Do you know why most investors fire their advisors? According to a Morningstar survey, poor performance is not the top reason. Instead, it’s personal. Thirty-two percent of respondents cited sub-par financial advice and services as a reason to leave, while 21% pointed to the quality of the advisor-client relationship.¹

If the top drivers of client retention are related to your relationship-building skills, investing in tools that help you strengthen ties is a wise strategic move.

Enter client relationship management, or CRM, technology. A CRM can help you provide clients with the kind of personalized, meaningful advice and connection they seek. 

And the support a CRM offers runs deep. It doesn’t only store contact information and financial vitals for your customers — a CRM can help you accrue a wealth of valuable personal information. As you learn and record more about each client’s life, you can uncover more creative and bespoke ways to engage with clients individually and as a group.

Let’s take a closer look at CRM capabilities and how you can put them to use for your advisory firm.



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Understand What Your CRM Can Do

If you want to make the most of any technological tool, you first have to understand the range of its capabilities. Your CRM is designed to be way more than a glorified address book. When used to its full potential, it becomes like an in-depth biography of your client’s life and your relationship together.

Yes, your CRM will hold your client’s contact information, financial data, and account information, but it doesn’t stop there. Use your CRM to:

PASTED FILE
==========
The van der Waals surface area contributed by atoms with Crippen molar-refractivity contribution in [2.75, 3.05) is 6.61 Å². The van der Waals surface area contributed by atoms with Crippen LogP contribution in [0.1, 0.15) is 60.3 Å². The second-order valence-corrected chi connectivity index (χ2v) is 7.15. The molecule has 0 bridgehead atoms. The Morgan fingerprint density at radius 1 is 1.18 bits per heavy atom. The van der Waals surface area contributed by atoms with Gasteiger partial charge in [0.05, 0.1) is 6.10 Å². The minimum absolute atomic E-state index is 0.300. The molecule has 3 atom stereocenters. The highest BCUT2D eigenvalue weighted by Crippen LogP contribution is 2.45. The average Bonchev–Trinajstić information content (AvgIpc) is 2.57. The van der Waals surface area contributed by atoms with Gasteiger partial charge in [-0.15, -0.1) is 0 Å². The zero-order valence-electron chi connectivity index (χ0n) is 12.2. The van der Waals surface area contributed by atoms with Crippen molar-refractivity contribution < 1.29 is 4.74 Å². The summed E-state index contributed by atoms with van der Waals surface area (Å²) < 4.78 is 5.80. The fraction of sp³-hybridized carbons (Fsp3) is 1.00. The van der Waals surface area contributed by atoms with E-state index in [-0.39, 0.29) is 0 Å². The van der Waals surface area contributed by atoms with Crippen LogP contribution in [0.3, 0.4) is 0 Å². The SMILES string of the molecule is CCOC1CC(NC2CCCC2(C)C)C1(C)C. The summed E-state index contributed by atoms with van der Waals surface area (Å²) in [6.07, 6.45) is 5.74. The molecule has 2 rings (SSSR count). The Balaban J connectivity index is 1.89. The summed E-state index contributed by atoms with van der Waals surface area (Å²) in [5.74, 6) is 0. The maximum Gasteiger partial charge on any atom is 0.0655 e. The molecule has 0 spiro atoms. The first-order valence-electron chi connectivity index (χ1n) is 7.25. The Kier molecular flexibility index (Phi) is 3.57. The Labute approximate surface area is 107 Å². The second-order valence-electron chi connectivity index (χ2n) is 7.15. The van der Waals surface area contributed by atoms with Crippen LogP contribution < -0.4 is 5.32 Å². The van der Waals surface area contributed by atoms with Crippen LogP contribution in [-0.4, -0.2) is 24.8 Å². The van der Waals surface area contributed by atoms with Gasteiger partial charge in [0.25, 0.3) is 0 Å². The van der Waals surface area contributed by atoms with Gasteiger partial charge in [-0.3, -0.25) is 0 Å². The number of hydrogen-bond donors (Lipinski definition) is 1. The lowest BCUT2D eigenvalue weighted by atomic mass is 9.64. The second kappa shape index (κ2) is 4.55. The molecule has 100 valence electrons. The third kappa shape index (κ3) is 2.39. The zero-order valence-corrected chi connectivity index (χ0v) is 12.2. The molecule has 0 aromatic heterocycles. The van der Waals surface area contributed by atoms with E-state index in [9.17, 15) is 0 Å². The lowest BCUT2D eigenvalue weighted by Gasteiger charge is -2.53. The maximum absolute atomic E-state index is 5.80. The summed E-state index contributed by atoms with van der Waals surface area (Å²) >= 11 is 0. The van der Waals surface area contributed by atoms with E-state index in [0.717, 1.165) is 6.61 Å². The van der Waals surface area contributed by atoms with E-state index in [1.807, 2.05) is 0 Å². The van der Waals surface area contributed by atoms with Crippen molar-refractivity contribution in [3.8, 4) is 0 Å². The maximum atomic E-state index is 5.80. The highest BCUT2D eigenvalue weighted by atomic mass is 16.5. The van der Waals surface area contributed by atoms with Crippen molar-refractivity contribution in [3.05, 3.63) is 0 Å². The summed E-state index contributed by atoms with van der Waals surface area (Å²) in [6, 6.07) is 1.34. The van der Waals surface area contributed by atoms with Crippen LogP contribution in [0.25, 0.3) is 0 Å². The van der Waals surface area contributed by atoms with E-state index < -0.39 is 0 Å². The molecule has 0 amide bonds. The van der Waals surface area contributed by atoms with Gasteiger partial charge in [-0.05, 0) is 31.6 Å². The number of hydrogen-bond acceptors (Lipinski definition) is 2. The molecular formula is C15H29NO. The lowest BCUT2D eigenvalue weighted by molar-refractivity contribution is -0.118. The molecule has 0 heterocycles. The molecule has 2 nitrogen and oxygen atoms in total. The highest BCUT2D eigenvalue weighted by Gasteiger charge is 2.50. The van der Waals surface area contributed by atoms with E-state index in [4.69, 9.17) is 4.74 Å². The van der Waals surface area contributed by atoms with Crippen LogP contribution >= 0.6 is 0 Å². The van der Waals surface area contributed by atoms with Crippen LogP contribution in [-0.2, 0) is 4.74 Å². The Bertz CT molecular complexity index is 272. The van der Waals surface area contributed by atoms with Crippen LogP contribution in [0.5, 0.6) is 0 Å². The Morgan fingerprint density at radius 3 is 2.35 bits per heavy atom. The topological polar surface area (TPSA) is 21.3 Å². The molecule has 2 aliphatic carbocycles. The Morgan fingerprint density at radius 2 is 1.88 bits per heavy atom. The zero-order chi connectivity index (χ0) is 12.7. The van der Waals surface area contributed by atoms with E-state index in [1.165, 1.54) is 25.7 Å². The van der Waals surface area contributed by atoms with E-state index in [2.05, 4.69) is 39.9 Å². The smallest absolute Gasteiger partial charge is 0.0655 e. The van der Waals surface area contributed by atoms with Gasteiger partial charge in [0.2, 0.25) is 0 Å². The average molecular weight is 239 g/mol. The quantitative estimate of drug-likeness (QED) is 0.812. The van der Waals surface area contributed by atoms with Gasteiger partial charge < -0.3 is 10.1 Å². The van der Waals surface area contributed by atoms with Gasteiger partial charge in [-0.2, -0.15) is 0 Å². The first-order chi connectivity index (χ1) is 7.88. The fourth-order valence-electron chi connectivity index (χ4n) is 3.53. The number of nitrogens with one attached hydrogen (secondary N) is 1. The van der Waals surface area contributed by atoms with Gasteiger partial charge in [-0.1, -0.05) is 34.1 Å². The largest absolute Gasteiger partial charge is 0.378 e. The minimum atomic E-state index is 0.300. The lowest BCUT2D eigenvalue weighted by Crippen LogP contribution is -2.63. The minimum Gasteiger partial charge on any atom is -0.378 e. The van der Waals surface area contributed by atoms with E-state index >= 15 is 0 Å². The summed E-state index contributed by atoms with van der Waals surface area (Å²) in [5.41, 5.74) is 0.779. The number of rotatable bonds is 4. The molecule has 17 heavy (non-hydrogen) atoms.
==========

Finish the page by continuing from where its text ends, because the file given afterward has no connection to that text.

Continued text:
• Link users in your system. Knowing how a family’s accounts interact and overlap is relevant for planning and tax purposes, plus it helps you understand your clients’ closest interpersonal relationships.
  • Track each client conversation with detailed notes. Then, create follow-up tasks that link to those notes to ensure you tackle any to-dos promptly.
  • Manage your client tasks from within your CRM, so your entire team can see what’s happening with each client and account.
  • Create a multifaceted client profile. You can fill out standard fields or draft your own. Financial information is relevant, but recording more personal details — anything from a client’s alma mater to their favorite food — can help you build deeper connections.

How exactly do these CRM features enable better client service?


Customize Your CRM To Your Needs

Building a personal connection or offering meaningful advice is challenging if you don’t have a complete picture of your client. 

The numbers on a page will only get you so far, so the ability to customize your CRM fields is a game-changer for savvy advisors. Your relationship-building style is unique, and you can customize your CRM to support the way you work.

Perhaps you’re a big college sports fan, and one way you like to connect with clients is by talking about their alma mater’s team. Add a custom field to your CRM so you can note where each client attended college or university. 

When you call up your UConn grad client, you can begin your chat by comparing your March Madness brackets. This personal, detail-oriented conversation starter goes a long way toward building trust and rapport.


Use CRM Data To Fuel Regular One-on-One Connection

Once you’ve started gathering personal information on your clients, ensure you’re using it to its full potential.

Keep an eye on your reminders tab for clients’ birthdays and wedding anniversaries so you can reach out on their special day. Creating additional touchpoints throughout the year signals to your client that they’re always on your radar.

Your customized fields can also play a role in strengthening those one-on-one interactions.
If you’re the kind of advisor who likes to take clients out for meals, create a custom field where you can track each client’s favorite restaurant, menu item, and drink order. Then, reach out with a customized invitation: “Let’s catch up over some Barolo and chicken picatta at your favorite spot.”